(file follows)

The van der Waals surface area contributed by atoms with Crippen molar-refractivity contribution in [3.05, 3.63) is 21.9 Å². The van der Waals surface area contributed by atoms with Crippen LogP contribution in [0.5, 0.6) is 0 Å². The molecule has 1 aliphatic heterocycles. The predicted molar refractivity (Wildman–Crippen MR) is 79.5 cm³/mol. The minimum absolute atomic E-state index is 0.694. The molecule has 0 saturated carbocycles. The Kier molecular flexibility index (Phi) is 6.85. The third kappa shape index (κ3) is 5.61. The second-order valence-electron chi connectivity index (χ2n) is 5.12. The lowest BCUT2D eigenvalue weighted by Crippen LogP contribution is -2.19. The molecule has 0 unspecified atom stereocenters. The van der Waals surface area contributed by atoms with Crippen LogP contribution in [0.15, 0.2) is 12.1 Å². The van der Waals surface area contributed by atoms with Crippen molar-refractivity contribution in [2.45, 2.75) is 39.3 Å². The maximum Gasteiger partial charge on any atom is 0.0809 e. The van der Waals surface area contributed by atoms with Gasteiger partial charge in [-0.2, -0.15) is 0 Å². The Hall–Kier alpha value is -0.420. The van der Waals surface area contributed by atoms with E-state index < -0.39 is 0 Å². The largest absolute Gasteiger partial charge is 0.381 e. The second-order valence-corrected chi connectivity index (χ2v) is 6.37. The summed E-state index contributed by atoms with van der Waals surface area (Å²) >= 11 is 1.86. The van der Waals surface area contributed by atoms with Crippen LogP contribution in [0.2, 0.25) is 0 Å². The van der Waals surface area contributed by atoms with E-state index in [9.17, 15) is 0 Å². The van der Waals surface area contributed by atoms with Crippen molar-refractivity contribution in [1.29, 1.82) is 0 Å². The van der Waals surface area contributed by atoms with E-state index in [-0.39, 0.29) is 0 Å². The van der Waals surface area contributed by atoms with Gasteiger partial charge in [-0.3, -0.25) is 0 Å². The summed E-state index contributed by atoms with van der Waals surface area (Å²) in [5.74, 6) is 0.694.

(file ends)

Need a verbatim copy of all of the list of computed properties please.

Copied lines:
The van der Waals surface area contributed by atoms with Crippen molar-refractivity contribution in [3.05, 3.63) is 21.9 Å². The van der Waals surface area contributed by atoms with Crippen LogP contribution in [0.5, 0.6) is 0 Å². The molecule has 1 aliphatic heterocycles. The predicted molar refractivity (Wildman–Crippen MR) is 79.5 cm³/mol. The minimum absolute atomic E-state index is 0.694. The molecule has 0 saturated carbocycles. The Kier molecular flexibility index (Phi) is 6.85. The third kappa shape index (κ3) is 5.61. The second-order valence-electron chi connectivity index (χ2n) is 5.12. The lowest BCUT2D eigenvalue weighted by Crippen LogP contribution is -2.19. The molecule has 0 unspecified atom stereocenters. The van der Waals surface area contributed by atoms with Crippen LogP contribution in [0.15, 0.2) is 12.1 Å². The van der Waals surface area contributed by atoms with Crippen molar-refractivity contribution in [2.45, 2.75) is 39.3 Å². The maximum Gasteiger partial charge on any atom is 0.0809 e. The van der Waals surface area contributed by atoms with Gasteiger partial charge in [-0.2, -0.15) is 0 Å². The Hall–Kier alpha value is -0.420. The van der Waals surface area contributed by atoms with E-state index < -0.39 is 0 Å². The largest absolute Gasteiger partial charge is 0.381 e. The second-order valence-corrected chi connectivity index (χ2v) is 6.37. The summed E-state index contributed by atoms with van der Waals surface area (Å²) >= 11 is 1.86. The van der Waals surface area contributed by atoms with Crippen LogP contribution in [0.2, 0.25) is 0 Å². The van der Waals surface area contributed by atoms with E-state index in [9.17, 15) is 0 Å². The van der Waals surface area contributed by atoms with Crippen molar-refractivity contribution in [1.29, 1.82) is 0 Å². The van der Waals surface area contributed by atoms with E-state index in [-0.39, 0.29) is 0 Å². The van der Waals surface area contributed by atoms with Gasteiger partial charge in [-0.3, -0.25) is 0 Å². The summed E-state index contributed by atoms with van der Waals surface area (Å²) in [5.74, 6) is 0.694.